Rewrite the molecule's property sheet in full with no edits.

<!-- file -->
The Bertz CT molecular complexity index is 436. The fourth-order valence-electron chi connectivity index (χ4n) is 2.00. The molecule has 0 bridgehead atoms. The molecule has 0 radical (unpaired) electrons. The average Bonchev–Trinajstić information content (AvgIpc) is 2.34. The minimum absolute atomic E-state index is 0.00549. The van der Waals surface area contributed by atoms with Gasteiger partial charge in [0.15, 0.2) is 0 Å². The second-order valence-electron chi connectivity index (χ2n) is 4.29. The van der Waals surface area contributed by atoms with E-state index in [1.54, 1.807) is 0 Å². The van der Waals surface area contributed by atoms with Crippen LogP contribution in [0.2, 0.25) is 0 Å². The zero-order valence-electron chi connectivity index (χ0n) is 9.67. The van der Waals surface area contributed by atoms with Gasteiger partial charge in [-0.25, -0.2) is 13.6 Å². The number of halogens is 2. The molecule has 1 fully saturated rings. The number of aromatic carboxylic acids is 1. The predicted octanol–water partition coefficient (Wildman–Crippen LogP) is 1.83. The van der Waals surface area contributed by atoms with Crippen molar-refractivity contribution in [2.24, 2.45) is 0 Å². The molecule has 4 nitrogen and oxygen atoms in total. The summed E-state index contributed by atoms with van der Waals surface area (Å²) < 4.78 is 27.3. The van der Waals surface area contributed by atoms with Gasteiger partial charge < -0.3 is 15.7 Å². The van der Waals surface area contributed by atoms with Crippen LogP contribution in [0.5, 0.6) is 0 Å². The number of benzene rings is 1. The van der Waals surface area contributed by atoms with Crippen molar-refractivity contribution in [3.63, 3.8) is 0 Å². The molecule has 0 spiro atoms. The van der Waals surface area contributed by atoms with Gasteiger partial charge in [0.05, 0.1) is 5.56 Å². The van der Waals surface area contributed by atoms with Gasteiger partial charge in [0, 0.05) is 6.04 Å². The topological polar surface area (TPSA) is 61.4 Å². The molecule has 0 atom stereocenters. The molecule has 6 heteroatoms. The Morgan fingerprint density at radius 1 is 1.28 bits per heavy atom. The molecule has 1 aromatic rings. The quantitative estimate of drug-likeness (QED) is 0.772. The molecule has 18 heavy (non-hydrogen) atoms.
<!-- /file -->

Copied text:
The Bertz CT molecular complexity index is 436. The fourth-order valence-electron chi connectivity index (χ4n) is 2.00. The molecule has 0 bridgehead atoms. The molecule has 0 radical (unpaired) electrons. The average Bonchev–Trinajstić information content (AvgIpc) is 2.34. The minimum absolute atomic E-state index is 0.00549. The van der Waals surface area contributed by atoms with Gasteiger partial charge in [0.15, 0.2) is 0 Å². The second-order valence-electron chi connectivity index (χ2n) is 4.29. The van der Waals surface area contributed by atoms with E-state index in [1.54, 1.807) is 0 Å². The van der Waals surface area contributed by atoms with Crippen LogP contribution in [0.2, 0.25) is 0 Å². The zero-order valence-electron chi connectivity index (χ0n) is 9.67. The van der Waals surface area contributed by atoms with Gasteiger partial charge in [-0.25, -0.2) is 13.6 Å². The number of halogens is 2. The molecule has 1 fully saturated rings. The number of aromatic carboxylic acids is 1. The predicted octanol–water partition coefficient (Wildman–Crippen LogP) is 1.83. The van der Waals surface area contributed by atoms with Crippen molar-refractivity contribution in [2.24, 2.45) is 0 Å². The molecule has 4 nitrogen and oxygen atoms in total. The summed E-state index contributed by atoms with van der Waals surface area (Å²) < 4.78 is 27.3. The van der Waals surface area contributed by atoms with Gasteiger partial charge < -0.3 is 15.7 Å². The van der Waals surface area contributed by atoms with Crippen LogP contribution in [0.5, 0.6) is 0 Å². The number of benzene rings is 1. The van der Waals surface area contributed by atoms with Crippen molar-refractivity contribution in [3.63, 3.8) is 0 Å². The molecule has 0 spiro atoms. The van der Waals surface area contributed by atoms with Gasteiger partial charge in [0.05, 0.1) is 5.56 Å². The van der Waals surface area contributed by atoms with Gasteiger partial charge in [0, 0.05) is 6.04 Å². The topological polar surface area (TPSA) is 61.4 Å². The molecule has 0 atom stereocenters. The molecule has 6 heteroatoms. The Morgan fingerprint density at radius 1 is 1.28 bits per heavy atom. The molecule has 1 aromatic rings. The quantitative estimate of drug-likeness (QED) is 0.772. The molecule has 18 heavy (non-hydrogen) atoms.